Wednesday, April 22, 2009

Nail That Phone Interview

The telephone is often described as a great sales tool, but selling yourself over the phone is much more difficult than promoting a product or service.

In today's economy, many organizations are shifting to an interview model that includes a telephone interview as the first step. This process ensures that both the employer and the perspective employee are interested before any additional time and money is consumed in a face-to-face interview. Regardless of how great people are in a sales role, most are not prepared to sell themselves over the phone. The most difficult component of a phone interview is that you can't see the other person. It's much more difficult to adjust your style and answers based on the interviewers reaction, because you simply can't physically see it! You only have the tone of their voice as an indicator - which may not be an accurate representation of what they are REALLY thinking.

However, you can use the lack of vision to your advantage. Here are some thing that you can do to improve your odds in a phone conversation that you couldn't do if you were sitting in a face-to-face interview.

Get up and move around. Try standing up and even walking around a bit during a phone interview. You will be surprised at how you may speak more clearly and confidently when standing.

Remove all distractions. You must try to find a nice, comfortable, and quiet place for your phone interview. Not only is it difficult for you to concentrate on the call, but the background noise is a distraction to the interviewer and you inability to be in a quiet place could be perceived as a lack of planning or interest. If the suggested time is not convenient for you to ensure you talk from a good place for you, ask the interviewer to reschedule for a better time. They want you to be your best as well!

Have a copy of your resume in front of you. Print out a copy of your resume to reference while answering questions. I would not advise you to speak directly from your resume during the interview, but your resume can be used as a cheat sheet for you to ensure you don’t forget any highlights in your experience.

Have a list of your key accomplishments. While many of your accomplishments may be included on your resume, having a list in front of you can't hurt. Quite often you will get asked questions about things you have done, or things that you are most proud of in your career. Be ready for these by thinking of creative stories that highlight these competencies and innovative ideas you want the interviewer to hear. These talking points will help you get in some of your own comments when applicable.

Frequently Asked Questions are asked frequently - so be prepared. In just a few seconds you can do a search on the Internet to find interview FAQ's. You can anticipate these questions and have your responses prepared and in front of you. Typically, these questions will include listing your strengths, your areas for improvement, a difficult challenge or situation you’ve encountered on the job and how you handled it, your most proud accomplishment, interest in this job and/or company, and your career goals. Make a list of these questions with a few bullet points under each question that include the key things you want to include in your response. Have a copy of these questions and your planned responses in front of you at the time of your call, and you will be amazed at how much easier these questions will feel.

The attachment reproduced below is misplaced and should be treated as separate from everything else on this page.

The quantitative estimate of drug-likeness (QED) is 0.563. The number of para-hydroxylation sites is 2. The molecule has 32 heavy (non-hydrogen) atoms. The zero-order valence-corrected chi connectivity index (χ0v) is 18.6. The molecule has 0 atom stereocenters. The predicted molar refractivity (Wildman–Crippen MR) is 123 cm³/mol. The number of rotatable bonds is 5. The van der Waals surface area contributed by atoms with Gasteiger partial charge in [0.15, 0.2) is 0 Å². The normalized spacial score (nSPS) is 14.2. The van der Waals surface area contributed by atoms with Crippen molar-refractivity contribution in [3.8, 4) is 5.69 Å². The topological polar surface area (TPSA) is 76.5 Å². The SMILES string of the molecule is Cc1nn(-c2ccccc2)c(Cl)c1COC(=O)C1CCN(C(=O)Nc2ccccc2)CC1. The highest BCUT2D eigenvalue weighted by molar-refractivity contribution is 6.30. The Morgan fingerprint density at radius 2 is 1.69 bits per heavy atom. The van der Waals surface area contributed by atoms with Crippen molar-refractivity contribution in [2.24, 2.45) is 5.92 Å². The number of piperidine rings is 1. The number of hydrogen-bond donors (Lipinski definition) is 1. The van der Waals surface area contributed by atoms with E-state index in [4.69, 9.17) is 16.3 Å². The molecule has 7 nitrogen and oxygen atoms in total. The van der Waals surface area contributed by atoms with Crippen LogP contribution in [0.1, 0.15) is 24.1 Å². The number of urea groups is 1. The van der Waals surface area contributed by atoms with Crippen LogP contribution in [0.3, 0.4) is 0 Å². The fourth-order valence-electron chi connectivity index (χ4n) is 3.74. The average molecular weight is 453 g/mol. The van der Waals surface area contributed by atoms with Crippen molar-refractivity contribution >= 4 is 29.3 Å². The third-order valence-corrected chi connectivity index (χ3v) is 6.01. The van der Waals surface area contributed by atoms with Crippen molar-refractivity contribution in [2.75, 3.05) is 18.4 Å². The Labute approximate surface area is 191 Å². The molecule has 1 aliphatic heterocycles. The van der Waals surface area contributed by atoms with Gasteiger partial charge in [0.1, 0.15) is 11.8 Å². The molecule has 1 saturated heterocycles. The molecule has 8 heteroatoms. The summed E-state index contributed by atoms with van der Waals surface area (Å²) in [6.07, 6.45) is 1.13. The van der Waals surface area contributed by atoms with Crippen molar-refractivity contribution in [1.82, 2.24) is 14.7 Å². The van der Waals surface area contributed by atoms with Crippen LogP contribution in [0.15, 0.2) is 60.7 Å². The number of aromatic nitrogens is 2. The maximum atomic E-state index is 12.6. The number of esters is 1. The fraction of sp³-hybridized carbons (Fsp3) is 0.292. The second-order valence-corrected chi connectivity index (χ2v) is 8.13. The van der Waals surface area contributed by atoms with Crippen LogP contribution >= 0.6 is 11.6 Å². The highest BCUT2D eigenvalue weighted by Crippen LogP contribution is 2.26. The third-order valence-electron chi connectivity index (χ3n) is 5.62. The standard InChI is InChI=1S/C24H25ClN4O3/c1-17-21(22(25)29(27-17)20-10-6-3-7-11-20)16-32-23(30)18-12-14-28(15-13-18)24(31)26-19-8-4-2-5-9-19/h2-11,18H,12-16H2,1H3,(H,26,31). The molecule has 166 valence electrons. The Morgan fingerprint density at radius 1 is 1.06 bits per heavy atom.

Understand the job and why you are the right person for it. Research the company, division and job for which you are interviewing. Print out the job description for which you are being considered. If no job description is available (which is very likely), think about what your ideal job in the company would be or how you think you could best contribute given your skills and interests. Type up these ideas and print them out. This description will help you frame your answers and maintain your focus throughout the conversation.

Be prepared for the money question. In some cases, the interviewer might ask about your compensation needs. Whether or not you are willing to discuss this topic, you should at least be prepared to respond (even if the answer is, “I’m not prepared to discuss that at this stage.”). I’d suggest giving the interviewer a broad range of your expectations - but be realistic! Most likely, the interviewer just wants to ensure you are not completely out the company’s league and it makes sense to pursue further discussions. At a preliminary stage such as a phone interview, you shouldn’t feel compelled to discuss specifics, and likewise, you shouldn’t expect the interviewer to give you specifics. This topic is sort of a courting dance to make sure a second date is possible.

Have a list of questions. Every interview ends with the interviewer asking, “Do you have any questions for me?” Since you know the question is coming, write down two to three questions you’d like to ask ahead of time. Questions that include things like discussing first year expectations, listing key components of success in this role, review where they expect the company to be in 5 years, future career opportunities in the company, etc. show your desire to be successful and gives a long term perspective of this opportunity


Bret Julian said...

Nice really seem to know what you're doing!

Bret Julian said...

Nice seem to really know what you're doing!

SweetWICK said...

Thanks for the post. Very helpful!